The Importance of Girl Scout Cookies
I was talking to my nine-year-old granddaughter the other day. Soon, she will be a new Girl Scout. I immediately wondered how much grandpa will have to pay annually to purchase her Girl Scout Cookies. I always associate cookies with the Girl Scouts.
In fact, Girl Scout cookies generate about $800 million in sales each year. Three quarters of the proceeds go to Girl Scouts councils that oversee troops in a region, while 10 to 20% go to the local troops who sell the cookies.
According to Wikipedia, Girl Scout Cookies are cookies sold by Girl Scouts to raise funds to support Girl Scout councils and individual troops. The program is intended to raise money and improve the financial literacy of girls.
Mashed provides information on what to know before you buy Girl Scout cookies this year. Here’s what it says:
- Different locations have entirely different versions of the same cookie.
- Girl scouts’ contract with two different bakeries for their cookies.
- In 2014, according to CBS Minnesota, a box of cookies sold for $4. Of the $4, about $1 went into making, packaging and shipping the cookies. Seventy-six cents went towards the Girl Scouts volunteer program, and the rest stayed within the Girl Scouts for distribution.
Juliette Gordon Low founded the Girl Scouts in 1912 in Savannah, Georgia. The first troop had a membership of 18 girls. CBS News notes that Girl Scout cookies are more important than ever, partly due to the growing nationwide discussion about women in leadership roles.
In 2018, the Girl Scouts faced ongoing enrollment challenges that made the annual cookie sale essential to fund troop activities and programs. The Girl Scouts said cookie sales help girls set goals and develop public speaking skills at a time when the number of members and volunteers are declining. Today, there are 2.5 million people involved with Girl Scouts (1.7 million girl members and 750,000 adult volunteers). The peak of total membership was 3.8 million in 2003.
In October of 2018, the Boy Scouts said it would admit girls into Cub Scouts. It is too early to tell if there will be a long-term impact on the Girl Scouts. Stewart Goodbody, senior director of communications for the Girl Scouts of the U.S.A., noted that there is a new national focus on female leadership, and that is great because the Girl Scouts promote girls’ leadership at an early age.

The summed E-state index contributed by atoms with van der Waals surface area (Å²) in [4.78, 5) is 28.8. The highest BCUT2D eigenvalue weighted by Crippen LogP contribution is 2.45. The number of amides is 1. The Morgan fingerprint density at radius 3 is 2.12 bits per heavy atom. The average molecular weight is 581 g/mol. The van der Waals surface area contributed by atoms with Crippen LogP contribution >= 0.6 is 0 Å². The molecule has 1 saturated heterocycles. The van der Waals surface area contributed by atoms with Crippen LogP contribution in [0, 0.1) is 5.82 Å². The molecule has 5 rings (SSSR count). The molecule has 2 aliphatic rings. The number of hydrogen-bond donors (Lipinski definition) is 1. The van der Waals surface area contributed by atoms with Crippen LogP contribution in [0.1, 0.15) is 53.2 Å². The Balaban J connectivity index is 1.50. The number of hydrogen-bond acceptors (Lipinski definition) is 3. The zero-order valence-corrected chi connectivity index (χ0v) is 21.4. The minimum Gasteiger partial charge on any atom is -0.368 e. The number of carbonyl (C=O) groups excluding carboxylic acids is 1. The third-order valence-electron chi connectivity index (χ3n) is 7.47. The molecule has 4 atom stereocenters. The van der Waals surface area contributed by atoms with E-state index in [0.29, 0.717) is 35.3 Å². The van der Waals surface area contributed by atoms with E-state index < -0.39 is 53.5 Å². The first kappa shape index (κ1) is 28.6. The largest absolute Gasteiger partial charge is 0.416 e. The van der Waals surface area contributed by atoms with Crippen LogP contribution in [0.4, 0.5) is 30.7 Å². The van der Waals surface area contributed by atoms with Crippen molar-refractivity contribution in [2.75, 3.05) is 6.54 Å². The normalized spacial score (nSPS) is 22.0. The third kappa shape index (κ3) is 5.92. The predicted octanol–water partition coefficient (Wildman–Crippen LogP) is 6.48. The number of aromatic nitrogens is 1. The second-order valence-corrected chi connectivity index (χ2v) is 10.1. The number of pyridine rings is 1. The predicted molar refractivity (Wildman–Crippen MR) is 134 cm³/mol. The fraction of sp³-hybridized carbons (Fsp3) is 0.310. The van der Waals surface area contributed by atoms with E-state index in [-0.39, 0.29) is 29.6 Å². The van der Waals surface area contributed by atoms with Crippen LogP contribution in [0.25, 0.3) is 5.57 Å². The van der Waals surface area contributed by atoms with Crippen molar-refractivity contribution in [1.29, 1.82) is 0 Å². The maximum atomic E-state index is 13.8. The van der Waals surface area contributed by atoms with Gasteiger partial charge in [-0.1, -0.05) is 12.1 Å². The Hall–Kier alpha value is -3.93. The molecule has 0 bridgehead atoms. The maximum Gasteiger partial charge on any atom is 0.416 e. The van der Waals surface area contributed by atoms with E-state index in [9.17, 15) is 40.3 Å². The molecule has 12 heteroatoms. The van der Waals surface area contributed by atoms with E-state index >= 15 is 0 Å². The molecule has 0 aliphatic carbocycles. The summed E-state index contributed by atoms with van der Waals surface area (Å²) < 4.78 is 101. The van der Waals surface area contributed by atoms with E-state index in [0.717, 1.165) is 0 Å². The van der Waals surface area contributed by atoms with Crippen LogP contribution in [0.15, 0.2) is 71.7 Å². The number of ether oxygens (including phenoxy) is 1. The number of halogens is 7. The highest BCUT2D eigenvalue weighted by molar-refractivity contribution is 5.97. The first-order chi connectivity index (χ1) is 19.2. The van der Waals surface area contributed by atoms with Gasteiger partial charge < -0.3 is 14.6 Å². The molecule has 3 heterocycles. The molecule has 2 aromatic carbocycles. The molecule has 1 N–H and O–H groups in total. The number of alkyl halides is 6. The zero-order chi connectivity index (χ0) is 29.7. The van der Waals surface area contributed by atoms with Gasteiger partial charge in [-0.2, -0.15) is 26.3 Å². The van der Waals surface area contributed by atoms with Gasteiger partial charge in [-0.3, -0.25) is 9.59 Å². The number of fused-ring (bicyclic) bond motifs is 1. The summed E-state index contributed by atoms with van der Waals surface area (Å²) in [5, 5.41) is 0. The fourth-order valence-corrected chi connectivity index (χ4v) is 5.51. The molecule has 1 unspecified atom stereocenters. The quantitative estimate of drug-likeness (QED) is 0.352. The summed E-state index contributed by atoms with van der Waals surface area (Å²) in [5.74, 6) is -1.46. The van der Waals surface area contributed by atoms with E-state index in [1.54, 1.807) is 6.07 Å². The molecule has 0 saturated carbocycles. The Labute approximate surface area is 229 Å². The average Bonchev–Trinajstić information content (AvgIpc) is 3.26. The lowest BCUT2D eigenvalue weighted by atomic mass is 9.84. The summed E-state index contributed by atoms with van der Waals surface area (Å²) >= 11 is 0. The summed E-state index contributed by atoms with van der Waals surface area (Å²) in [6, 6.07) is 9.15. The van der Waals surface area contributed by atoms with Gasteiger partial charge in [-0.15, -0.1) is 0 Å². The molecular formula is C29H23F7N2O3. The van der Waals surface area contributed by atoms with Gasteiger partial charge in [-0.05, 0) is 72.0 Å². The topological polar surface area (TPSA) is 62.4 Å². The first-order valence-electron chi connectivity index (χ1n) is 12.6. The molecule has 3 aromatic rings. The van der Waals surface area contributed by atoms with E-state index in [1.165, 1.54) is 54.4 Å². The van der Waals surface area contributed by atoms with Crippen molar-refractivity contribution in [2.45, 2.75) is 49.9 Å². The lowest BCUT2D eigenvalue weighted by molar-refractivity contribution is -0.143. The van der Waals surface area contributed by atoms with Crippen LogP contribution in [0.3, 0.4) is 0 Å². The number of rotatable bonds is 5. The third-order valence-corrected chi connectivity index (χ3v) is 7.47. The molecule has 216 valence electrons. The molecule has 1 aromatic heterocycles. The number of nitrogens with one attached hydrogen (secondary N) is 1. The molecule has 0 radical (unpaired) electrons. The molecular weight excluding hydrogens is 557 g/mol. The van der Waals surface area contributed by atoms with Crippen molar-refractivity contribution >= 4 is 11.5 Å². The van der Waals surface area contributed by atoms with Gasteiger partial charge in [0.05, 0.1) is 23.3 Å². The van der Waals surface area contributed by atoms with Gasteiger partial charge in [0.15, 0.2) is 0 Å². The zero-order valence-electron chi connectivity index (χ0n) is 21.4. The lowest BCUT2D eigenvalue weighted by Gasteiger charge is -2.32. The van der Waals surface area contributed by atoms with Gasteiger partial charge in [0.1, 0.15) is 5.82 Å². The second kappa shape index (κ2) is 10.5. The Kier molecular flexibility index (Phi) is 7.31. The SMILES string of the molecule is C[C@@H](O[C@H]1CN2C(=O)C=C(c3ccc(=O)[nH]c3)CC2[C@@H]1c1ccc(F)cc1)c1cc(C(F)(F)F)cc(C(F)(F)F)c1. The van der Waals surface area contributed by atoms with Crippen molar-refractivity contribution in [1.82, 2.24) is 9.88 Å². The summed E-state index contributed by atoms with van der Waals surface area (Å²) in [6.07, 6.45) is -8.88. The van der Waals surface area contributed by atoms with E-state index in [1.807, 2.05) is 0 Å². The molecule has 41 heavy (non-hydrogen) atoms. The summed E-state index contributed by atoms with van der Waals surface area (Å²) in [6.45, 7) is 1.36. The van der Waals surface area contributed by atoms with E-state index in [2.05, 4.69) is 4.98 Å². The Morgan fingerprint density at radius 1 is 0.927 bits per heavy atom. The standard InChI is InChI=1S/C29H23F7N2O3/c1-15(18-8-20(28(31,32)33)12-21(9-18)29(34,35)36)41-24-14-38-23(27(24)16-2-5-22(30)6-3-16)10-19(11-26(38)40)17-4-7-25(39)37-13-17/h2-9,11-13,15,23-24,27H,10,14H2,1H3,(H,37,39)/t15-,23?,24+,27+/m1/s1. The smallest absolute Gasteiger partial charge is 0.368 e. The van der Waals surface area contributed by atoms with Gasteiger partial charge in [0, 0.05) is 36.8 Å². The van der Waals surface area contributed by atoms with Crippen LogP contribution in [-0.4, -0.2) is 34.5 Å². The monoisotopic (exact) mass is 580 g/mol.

Philanthropy comes in many shapes and sizes. I applaud the Girl Scouts for having a revenue model that has been sustained for more than 100 years. You always want to remember a charity immediately for something that is top of mind. If you think of Girl Scouts, it is always Girl Scout Cookies.
I look forward to watching my granddaughter learn and develop positively over time through her upcoming Girl Scout experience. One thing is for sure — grandpa will buy several boxes of cookies each year to support an important cause and perpetuate a century old tradition. I must wait a few months to engage in that experience.
Duke Haddad, Ed.D., CFRE, is currently associate director of development, director of capital campaigns and director of corporate development for The Salvation Army Indiana Division in Indianapolis. He also serves as president of Duke Haddad and Associates LLC and is a freelance instructor for Nonprofit Web Advisor.
He has been a contributing author to NonProfit PRO since 2008.
He received his doctorate degree from West Virginia University with an emphasis on education administration plus a dissertation on donor characteristics. He received a master’s degree from Marshall University with an emphasis on public administration plus a thesis on annual fund analysis. He secured a bachelor’s degree (cum laude) with an emphasis on marketing/management. He has done post graduate work at the University of Louisville.
Duke has received the Fundraising Executive of the Year Award, from the Association of Fundraising Professionals Indiana Chapter. He also was given the Outstanding West Virginian Award, Kentucky Colonel Award and Sagamore of the Wabash Award from the governors of West Virginia, Kentucky and Indiana, respectively, for his many career contributions in the field of philanthropy. He has maintained a Certified Fund Raising Executive (CFRE) designation for three decades.